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I've a working regex that's giving me the results that I want, yet it doesn't contain the safety it needs. (Fool-proof)

Lets say I have a regex that matches parts of a path, something along the lines of:

import re
path = "C:/Projects/foo/dev/model/props/furniture/couch/data/fbx"
regex = re.compile("(.+)/dev/model/(.+)/(.+)/data/fbx")
m = regex.search(path)
if m:
    print m.groups()

# ('C:/Projects/foo', 'props/furniture', 'couch')

I want to be able to replace the match any character up till the following part of the regex with something that will match one or more folders.

Let's say we define a folder for simplicity as word characters (none or more) ending with a slash it would be:


And I want to group zero to ten of those, how would I do that?

In my mind I had something like (note that this doesn't work!):

# match any number of word characters ending with a slash zero to ten times

# match any number of word characters ending with a slash zero to one time


Based on RedBaron and jamylak's answer I came up with the following:


This will group zero to three occurences [:\w] characters ending with a slash '/'. With the ?: at the beginning of the group it's not being send back to the matched groupings. So yet the outer group that combines them is. Therefore we only get the fully grouped result back.

The only issue with this is that I want the last part to also possibly match a file. (So not ending with a slash.) I even prefer to get it back without the trailing slash from the regex, but I could also easily strip that of the end of the result.

Any feedback is greatly appreciated. If this is the way to go I'll add it as an answer.


It's related to: Finding folders back based on a predefined folder structure


Based on all the answers given so far I've come up with a variety of tries, yet they all end up extremely slow in the end.

import re
path = "C:/Projects/foo/dev/model/props/furniture/couch/data/fbx"
regex = re.compile(r"""((?:^(?:[\w:]+/?)+)|(?:(?<=/)(?:[\w]+/?)+))/dev/model/""")
print 'search start'
m = regex.search(path)
print 'search done'
if m:
    print 'match', m, m.groups()
    print 'no match'

I'm not entirely sure how to speed this up!

share|improve this question
Please show what the desired output is for the example path. –  Janne Karila Mar 21 '13 at 10:31
The output as given from the top example code in my question is the wanted output. Yet I want to add more functionality to the matches so I could define it more precisely. So for example match only two to four folders in between. –  Roy Nieterau Mar 21 '13 at 10:55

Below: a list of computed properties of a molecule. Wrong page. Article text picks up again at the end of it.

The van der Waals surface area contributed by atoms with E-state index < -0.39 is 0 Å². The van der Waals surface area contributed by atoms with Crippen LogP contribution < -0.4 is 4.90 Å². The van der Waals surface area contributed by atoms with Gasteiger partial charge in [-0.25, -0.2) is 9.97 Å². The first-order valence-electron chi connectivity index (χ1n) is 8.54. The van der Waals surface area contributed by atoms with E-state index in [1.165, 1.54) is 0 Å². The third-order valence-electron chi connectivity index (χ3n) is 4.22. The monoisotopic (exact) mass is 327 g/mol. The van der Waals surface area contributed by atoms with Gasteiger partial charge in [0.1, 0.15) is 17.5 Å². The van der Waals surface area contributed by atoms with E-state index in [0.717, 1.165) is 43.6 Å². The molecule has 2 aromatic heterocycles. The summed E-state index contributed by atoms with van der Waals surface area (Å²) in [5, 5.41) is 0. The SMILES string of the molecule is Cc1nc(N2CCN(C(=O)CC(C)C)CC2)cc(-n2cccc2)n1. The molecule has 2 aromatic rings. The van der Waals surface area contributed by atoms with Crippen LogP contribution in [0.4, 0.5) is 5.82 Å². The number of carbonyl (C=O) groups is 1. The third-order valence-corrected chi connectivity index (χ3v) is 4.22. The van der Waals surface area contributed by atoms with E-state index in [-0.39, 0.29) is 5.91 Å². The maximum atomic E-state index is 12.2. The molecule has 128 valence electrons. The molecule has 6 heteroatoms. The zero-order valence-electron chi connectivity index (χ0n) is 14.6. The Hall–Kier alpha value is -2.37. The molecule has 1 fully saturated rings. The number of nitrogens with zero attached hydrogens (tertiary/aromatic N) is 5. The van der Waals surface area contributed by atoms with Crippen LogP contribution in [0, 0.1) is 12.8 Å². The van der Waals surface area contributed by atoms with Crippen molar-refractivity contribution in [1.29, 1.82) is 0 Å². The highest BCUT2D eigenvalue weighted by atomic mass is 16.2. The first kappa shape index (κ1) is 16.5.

3 Answers 3

up vote 1 down vote accepted

The [] in your regexp will not group the regexp. It is used to specify the character-class.

Maybe this will work-


And for grouping just use ()



Based on your edited question, I think what you want is that 0-3 occurrences of the directory name match and then a file name matches too.

Assuming only alphabets in file names (and an optional upto three character extension)


This is very big but can be broken into two parts

This is what you already have


And what I add


This is an optional filename at the end. (If it is not optional you can remove the last ?). The filename itself can either be made up of only alphabtes or also have an extension of maximum 3 characters

Adding ^ and $ will stop spurous matches

>>> pat=re.compile('^((?:[:\w]+/){0,3})(\w+(?:\.\w{1,3})?)?$')
>>> my_str='fwefw/wfwf/wefwf/dde.cdf'
>>> pat.search(my_str).groups()
('fwefw/wfwf/wefwf/', 'dde.cdf')
>>> my_str='fwefw/dde.cdf'
>>> pat.search(my_str).groups()
('fwefw/', 'dde.cdf')
share|improve this answer
This will group them all seperately. I've done a test (see my edited post above) so that it only returns the fully grouped result as a single group. Is that the way it should be done? –  Roy Nieterau Mar 21 '13 at 9:21
I edited the answer –  RedBaron Mar 21 '13 at 9:49
Thanks! I'm trying to match a path with some variable parts in the path (see the added link in my question). I've also added a new try but it's becoming extremely slow! –  Roy Nieterau Mar 21 '13 at 16:09
I am not exactly sure what ypu want here. Can you give some sample inputs/outputs. The more examples, the merrier :) –  RedBaron Mar 22 '13 at 5:31

Instead of this, which is very slow indeed due to catastrophic backtracking,


try this


or this


You might want to consider an approach where you first validate the string using re.match and a pattern such as (\w:)?(/\w+)+$

Then, when you can expect a certain structure already, you could use a simpler regex to extract the data:

share|improve this answer

You can't put [] inside [] like you did here ([[\w]*/]{0,10}). Instead you wanna use brackets to group.

Try this:

>>> re.match(r'(\w*/){0,10}', 'abc/def/ghi/').group()
share|improve this answer
Awesome. Based on your answer I seem to have found exactly what I needed. ;) I'll post it in a second. Let me know if you see any errors. –  Roy Nieterau Mar 21 '13 at 9:03

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